Each step Trey Mancini took to his locker in the Houston Astros’ clubhouse at Camden Yards on Thursday felt familiar but was oh so different.
Getting off a plane at BWI Marshall Airport, then heading up Interstate 295 into Baltimore? It was a “drive that I made 1,000 times probably, for a lot of different reasons,” Mancini said hours before he faced his former team for the first time at Camden Yards. He arrived at the Orioles’ home ballpark via the Astros’ team bus, rather than driving himself and parking in the player lot. Inside the tunnel in the stadium’s lower level, he walked farther toward the third base side than he ever had, heading to the visitors’ clubhouse instead of the one he spent parts of six seasons with a designated locker in.
“It’s so familiar,” Mancini said, “but you gotta remember that you’re here as a visitor now.”
He was welcomed as if it was still home. As Mancini warmed up before the game, the Orioles played a minutelong tribute video on the Camden Yards scoreboard that ended with “Thank you, Trey.” Another ovation came when he stepped up to bat in the second inning, removing his helmet to acknowledge a fan base that meant as much to him as he did to it.
It’s where he met his fiancee, Sara Perlman. It’s where he fought the stage 3 colon cancer that kept him out for the 2020 season. It’s where he was welcomed back and adored in a 2021 campaign in which he was the sport’s best story.
“My relationship with the city transcends baseball,” Mancini said, “and it always will.”
The Orioles traded Mancini, then their longest-tenured player, to the Astros for two pitching prospects Aug. 1. Weeks later, they visited Houston, allowing Mancini to shake whatever jitters he might have had facing the team that drafted him in 2013 and called him up to the majors three years later. He said his feelings about returning to Camden Yards were more excitement than nervousness.
This four-game series means little, otherwise, to the Astros, who have locked up the American League West to guarantee Mancini’s second career postseason berth. Baltimore, though, entered Thursday 4 1/2 games out of a wild-card spot with 14 games left. They were a .500 club when they traded Mancini, three games out of a playoff berth thanks to a 27-16 stretch after a slow start, and have gone 26-20 since, entering Thursday having lost 10 of their past 16 games.
“I was excited to see him get to go to such a good team like that and a really winning organization,” outfielder Austin Hays said. “But at the same time, selfishly, I wanted him to continue to be my teammate and be a part of this organization, so it was tough, but it’s all part of it.”
Hays and his teammates, though, said they haven’t allowed themselves to think whether this season might be going differently had the team held onto Mancini and All-Star closer Jorge López rather than trading them in future-focused moves by making no significant additions to the roster. After the Mancini deal, executive vice president and general manager Mike Elias cited playoff probabilities in rationalizing the trade, though he has since walked those comments back. The players, though, have responded by remaining in the race.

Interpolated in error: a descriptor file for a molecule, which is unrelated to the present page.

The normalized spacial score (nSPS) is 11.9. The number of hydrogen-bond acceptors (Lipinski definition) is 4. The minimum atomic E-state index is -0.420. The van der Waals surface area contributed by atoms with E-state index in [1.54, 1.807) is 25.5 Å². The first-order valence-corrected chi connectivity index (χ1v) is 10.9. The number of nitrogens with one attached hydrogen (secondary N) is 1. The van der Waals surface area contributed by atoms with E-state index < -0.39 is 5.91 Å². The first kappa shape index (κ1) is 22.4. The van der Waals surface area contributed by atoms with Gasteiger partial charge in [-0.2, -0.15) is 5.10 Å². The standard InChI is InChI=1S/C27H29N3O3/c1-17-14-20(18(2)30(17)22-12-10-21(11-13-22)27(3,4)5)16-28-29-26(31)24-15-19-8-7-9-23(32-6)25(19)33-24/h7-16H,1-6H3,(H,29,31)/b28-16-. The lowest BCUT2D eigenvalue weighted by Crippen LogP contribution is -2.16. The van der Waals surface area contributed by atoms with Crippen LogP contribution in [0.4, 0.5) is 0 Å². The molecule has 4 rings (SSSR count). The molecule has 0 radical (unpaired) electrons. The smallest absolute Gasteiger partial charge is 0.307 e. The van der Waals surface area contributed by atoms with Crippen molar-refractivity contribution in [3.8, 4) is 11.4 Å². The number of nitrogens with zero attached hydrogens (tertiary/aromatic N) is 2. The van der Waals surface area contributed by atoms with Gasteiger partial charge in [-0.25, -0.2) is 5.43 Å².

“The thing about baseball is there’s a lot of what ifs involved and a lot of hindsight in certain aspects,” outfielder Cedric Mullins said. “It’s just a matter of going out and doing your part at the end of the day.”
Mancini acknowledged that he’s trying to “get a little more consistent at the plate” with Houston, hitting .193/.281/407 since the trade. But his bat, one that nearly made him an All-Star in 2019, would have deepened an Orioles’ lineup that has struggled of late.
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“You never know,” infielder Ramón Urías said. “What if we had Trey? We might be better. I don’t know. We’re a different team now, but I think Trey did a good job for us.”
The day Mancini was traded featured “a lot of hugs and tears,” Hays recalled. Outfielder Anthony Santander hugged signed jersey Mancini gave him as an expression of his appreciation for his longtime teammates. Santander said Thursday he plans to frame the jersey and hang it in his Miami home.
He laughed about how frustrated Mancini would get when he played, reminding him to relax by saying “You’re the best hitter here.” Thanks to the trade, that’s no longer the case, but the bond remains.
“At the end of the day, it’s out of our control,” Santander said through team interpreter Brandon Quinones. “We can’t really control that, and right now, we feel like we have a really good chance to still compete and play hard and do a good job, so that’s all we can do right now.”
Although it took an adjustment for Mancini to find it Thursday, he’s felt welcome in the Astros’ clubhouse. He was thrilled to join a team with World Series aspirations, but he believes he left behind an organization that is trending toward the same level.
“These guys have such a great established culture here,” Mancini said. “From the second I got traded, I felt welcome and part of the team, and that’s just a testament to everything that they’ve built here and what they’ve done. And it’s certainly what Baltimore is on their way to doing over there, building a culture so when guys get traded, are called up there, that they feel welcome and part of the team immediately and it’s infectious.
“I’m really proud of what they’ve done.”